Oppenheim Lecture 2016
The Barnum-Simons Chair in Mathematics and Statistics
Around the Reproducibility of Scientific Research in the Big Data Era: What Statistics Can Offer
Watch the video lecture here
Wednesday, 16 Mar 2016, 2.00p.m. - 3.30p.m.
Faculty of Science, Lecture Theatre 31, Block S16 Level 3 (Directions for getting here)
The big data era has created a new scientific paradigm: collect data first, ask questions later. When the universe of scientific hypotheses that are being examined simultaneously is not taken account, inferences are likely to be false. The consequence is that follow up studies are likely not to be able to reproduce earlier reported findings or discoveries. This reproducibility failure bears a substantial cost and this talk is about new statistical tools to address this issue. In the last two decades, statisticians have developed many techniques for addressing this look-everywhere effect, whose proper use would help in alleviating the problems discussed above. This lecture will discuss some of these proposed solutions including the Benjamin-Hochberg procedure for false discovery rate (FDR) control and the knockoff filter, a method which reliably selects which of the many potentially explanatory variables of interest (e.g. the absence or not of a mutation) are indeed truly associated with the response under study (e.g. the log fold increase in HIV-drug resistance).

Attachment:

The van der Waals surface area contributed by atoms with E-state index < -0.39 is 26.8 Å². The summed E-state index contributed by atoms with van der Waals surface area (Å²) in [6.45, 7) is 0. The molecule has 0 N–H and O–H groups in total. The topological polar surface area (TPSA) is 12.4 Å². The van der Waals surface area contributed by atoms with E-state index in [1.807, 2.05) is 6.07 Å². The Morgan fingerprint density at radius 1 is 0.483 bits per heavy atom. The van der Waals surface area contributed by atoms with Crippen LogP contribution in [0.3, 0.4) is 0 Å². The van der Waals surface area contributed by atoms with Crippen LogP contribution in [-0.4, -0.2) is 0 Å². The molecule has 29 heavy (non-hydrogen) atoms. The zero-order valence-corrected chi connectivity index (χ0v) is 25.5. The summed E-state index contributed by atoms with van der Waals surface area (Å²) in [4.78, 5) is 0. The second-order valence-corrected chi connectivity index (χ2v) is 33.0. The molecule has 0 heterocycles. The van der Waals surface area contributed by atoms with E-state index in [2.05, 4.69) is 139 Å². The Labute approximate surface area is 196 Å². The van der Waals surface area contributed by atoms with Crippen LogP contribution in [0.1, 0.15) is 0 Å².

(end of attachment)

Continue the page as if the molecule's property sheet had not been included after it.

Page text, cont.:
Activities Held in Conjunction with Oppenheim Lecture
Modern Optimization Meets Physics: Recent Progress on the Phase Retrieval Problem
Thursday, 17 Mar 2016, 3.00p.m. - 4.00p.m.
Department of Mathematics, Seminar Room 1, Block 17 Level 4 (Directions for getting here)
In many imaging problems such as X-ray crystallography, detectors can only record the intensity or magnitude of a diffracted wave as opposed to measuring its phase. This means that we need to solve quadratic equations (this is notoriously NP hard) as opposed to linear ones. While we present recently introduced effective convex relaxations to the phase retrieval problem with rather spectacular theoretical guarantees, the focus is on class of novel non-convex algorithms, which can be provably exact. This class of algorithms, dubbed Wirtinger flows, finds the solution to randomized quadratic systems from a number of equations (samples) and flops that are both optimal. At a high level, the algorithm can be interpreted as a sort of stochastic gradient scheme, starting from a guess obtained by means of a spectral method. We demonstrate that the Wirtinger flow reconstruction degrades gracefully as the signal-to-noise ratio decreases. The empirical performance shall be demonstrated on phase retrieval problems currently at the center of significant research efforts collectively known under the name of coherent diffraction imaging; among other things, these efforts are aimed at determining the 3D structure of large protein complexes.